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Reference Number 2002-6-263-1-1
Title The safe, efficient and economic large scale storage of hydrogen
Status Completed
Energy Categories HYDROGEN and FUEL CELLS(Hydrogen, Hydrogen storage) 100%;
Research Types Basic and strategic applied research 100%
Science and Technology Fields PHYSICAL SCIENCES AND MATHEMATICS (Chemistry) 80%;
PHYSICAL SCIENCES AND MATHEMATICS (Metallurgy and Materials) 20%;
UKERC Cross Cutting Characterisation Not Cross-cutting 100%
Principal Investigator Prof D (David ) Book
No email address given
Metallurgy and Materials
University of Birmingham
Award Type 3
Funding Source Carbon Trust
Start Date 01 April 2003
End Date 30 March 2005
Duration 24 months
Total Grant Value £128,400
Industrial Sectors
Region West Midlands
Programme
 
Investigators Principal Investigator Prof D (David ) Book , Metallurgy and Materials, University of Birmingham (100.000%)
Web Site
Objectives The purpose of this proposal is to explore novel, potentially lower-cost materials, which would offer the capability of high volumetric storage of hydrogen.
Abstract It is now widely recognised that a hydrogen-based energy economy may prove to be the best long-term solution to the problems of global warming, security of fuel supply, oil depletion and inner-city pollution. Ideally, hydrogen will primarily be produced by the electrolysis of water using a range of renewable energies. As many of these sources are intermittent (wind, solar, etc), energy storage is a critical issue and hydrogen storage could be one solution. Additionally, as part of the hydrogensupply infrastructure, it will be necessary to store hydrogen on location for a range of applications; for example, vehicular fuelling stations and local/ district energy centres. The alternatives for hydrogen storage are compressed gas cylinders, liquid hydrogen or solid-state stores. However, there are safety and security issues associated with compression and liquefaction, which may favour the use of solid-state storage (typically a low pressure technique) in densely populated, urban areas. The current method of solid-state storage employs metal hydrides (eg LaNi5) that have volumetric storage densities higher than those of compressed gas cylinders or liquid hydrogen. However, on a large scale, such materials would represent a major capital investment, and so there is a need for much cheaper and widely available materials for hydrogen storage. This project has: (i) undertaken a review of the hydrogen fuelling station projects around the world, to assess the various technical requirements for the on-site storage of hydrogen; (ii) studied the basic hydrogen sorption properties of potentially low-cost materials, such as carbons and zeolites. Materials synthesis techniques include High Velocity Ball Milling, with a specially designed milling pot which allows pressure to be monitored during milling (inset photograph). Characterization techniques include the use of a constant pressure Thermogravimetric Analyser (Hiden IGA), which enables the hydrogen uptake and sorption kinetics of different processed materials to be assessed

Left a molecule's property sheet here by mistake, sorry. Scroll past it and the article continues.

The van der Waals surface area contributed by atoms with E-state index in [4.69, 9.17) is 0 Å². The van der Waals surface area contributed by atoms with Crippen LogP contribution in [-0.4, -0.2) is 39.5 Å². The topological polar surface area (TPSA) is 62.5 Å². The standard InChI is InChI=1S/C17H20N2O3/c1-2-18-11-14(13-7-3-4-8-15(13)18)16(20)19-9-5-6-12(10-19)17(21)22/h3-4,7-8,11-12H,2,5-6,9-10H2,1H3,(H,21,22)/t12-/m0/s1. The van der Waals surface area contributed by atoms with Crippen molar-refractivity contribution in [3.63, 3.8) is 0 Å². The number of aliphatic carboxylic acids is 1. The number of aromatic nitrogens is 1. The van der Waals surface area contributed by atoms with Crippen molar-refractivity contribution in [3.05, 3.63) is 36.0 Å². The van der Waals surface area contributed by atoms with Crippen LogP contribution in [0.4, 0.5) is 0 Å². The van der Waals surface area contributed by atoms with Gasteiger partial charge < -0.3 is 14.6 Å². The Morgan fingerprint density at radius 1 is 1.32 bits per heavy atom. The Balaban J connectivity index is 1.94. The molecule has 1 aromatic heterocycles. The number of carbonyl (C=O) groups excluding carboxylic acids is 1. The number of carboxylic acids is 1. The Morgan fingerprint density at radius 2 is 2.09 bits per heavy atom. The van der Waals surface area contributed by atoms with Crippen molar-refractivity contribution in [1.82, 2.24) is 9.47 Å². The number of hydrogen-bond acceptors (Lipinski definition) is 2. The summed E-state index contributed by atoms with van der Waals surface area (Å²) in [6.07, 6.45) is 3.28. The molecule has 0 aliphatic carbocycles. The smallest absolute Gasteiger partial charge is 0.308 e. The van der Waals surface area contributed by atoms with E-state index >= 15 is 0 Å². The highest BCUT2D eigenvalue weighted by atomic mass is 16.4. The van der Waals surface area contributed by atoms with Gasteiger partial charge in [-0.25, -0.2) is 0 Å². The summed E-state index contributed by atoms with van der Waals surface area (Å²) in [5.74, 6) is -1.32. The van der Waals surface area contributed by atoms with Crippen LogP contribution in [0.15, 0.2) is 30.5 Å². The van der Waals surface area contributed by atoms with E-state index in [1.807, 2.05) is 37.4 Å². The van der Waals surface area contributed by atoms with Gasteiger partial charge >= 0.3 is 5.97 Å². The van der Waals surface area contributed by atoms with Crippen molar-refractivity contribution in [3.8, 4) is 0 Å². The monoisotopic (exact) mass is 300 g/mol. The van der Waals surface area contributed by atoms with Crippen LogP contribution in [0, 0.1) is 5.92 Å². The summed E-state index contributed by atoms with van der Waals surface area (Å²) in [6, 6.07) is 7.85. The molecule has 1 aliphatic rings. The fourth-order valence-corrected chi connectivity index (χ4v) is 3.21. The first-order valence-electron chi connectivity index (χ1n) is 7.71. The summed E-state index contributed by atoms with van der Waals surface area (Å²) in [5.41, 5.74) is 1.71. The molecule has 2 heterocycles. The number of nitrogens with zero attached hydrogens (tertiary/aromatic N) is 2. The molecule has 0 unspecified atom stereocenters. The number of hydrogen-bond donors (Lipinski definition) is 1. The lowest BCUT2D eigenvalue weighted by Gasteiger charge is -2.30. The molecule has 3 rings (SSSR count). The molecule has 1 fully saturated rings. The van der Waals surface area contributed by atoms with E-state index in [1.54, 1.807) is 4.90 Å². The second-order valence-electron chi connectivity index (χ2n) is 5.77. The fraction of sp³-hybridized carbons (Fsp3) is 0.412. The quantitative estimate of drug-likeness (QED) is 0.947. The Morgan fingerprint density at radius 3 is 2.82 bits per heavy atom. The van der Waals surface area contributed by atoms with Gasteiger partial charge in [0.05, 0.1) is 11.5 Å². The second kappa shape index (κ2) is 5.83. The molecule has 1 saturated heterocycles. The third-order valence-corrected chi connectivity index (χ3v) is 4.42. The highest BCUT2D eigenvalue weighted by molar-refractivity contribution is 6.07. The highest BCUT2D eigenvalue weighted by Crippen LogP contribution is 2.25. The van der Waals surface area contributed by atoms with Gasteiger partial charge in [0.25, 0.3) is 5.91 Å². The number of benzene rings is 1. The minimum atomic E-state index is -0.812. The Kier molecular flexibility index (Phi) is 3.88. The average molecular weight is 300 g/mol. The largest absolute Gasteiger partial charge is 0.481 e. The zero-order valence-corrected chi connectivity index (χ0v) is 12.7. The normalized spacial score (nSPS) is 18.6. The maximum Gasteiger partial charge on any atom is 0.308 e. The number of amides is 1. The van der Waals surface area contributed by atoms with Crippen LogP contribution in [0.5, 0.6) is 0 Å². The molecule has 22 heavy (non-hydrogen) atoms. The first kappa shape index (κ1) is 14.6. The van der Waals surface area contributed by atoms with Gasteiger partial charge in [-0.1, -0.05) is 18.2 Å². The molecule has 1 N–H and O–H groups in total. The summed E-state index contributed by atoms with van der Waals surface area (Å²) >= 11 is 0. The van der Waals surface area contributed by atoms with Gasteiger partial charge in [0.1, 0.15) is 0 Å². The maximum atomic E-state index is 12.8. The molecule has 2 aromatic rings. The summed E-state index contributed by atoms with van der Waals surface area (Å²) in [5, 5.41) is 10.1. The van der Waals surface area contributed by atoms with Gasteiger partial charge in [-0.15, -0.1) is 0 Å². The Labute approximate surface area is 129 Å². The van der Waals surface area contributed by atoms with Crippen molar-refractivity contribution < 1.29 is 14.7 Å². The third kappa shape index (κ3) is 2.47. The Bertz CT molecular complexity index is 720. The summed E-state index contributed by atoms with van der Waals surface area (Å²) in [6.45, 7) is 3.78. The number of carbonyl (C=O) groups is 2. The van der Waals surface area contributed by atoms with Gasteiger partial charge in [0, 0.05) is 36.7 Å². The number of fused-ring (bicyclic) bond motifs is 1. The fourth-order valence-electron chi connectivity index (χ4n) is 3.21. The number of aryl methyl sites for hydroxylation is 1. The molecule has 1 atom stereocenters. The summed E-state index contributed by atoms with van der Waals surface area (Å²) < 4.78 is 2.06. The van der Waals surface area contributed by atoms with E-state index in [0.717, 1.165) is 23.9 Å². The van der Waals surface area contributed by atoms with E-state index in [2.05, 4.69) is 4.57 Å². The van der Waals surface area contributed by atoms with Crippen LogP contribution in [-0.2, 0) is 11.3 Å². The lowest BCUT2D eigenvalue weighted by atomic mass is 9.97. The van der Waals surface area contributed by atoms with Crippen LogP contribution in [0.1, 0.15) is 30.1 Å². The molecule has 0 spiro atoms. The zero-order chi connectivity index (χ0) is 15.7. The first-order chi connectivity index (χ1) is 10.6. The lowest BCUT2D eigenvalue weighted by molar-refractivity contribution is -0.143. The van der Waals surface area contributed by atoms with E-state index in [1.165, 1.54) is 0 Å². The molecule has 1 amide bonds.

Publications (none)
Final Report (none)
Added to Database 01/01/07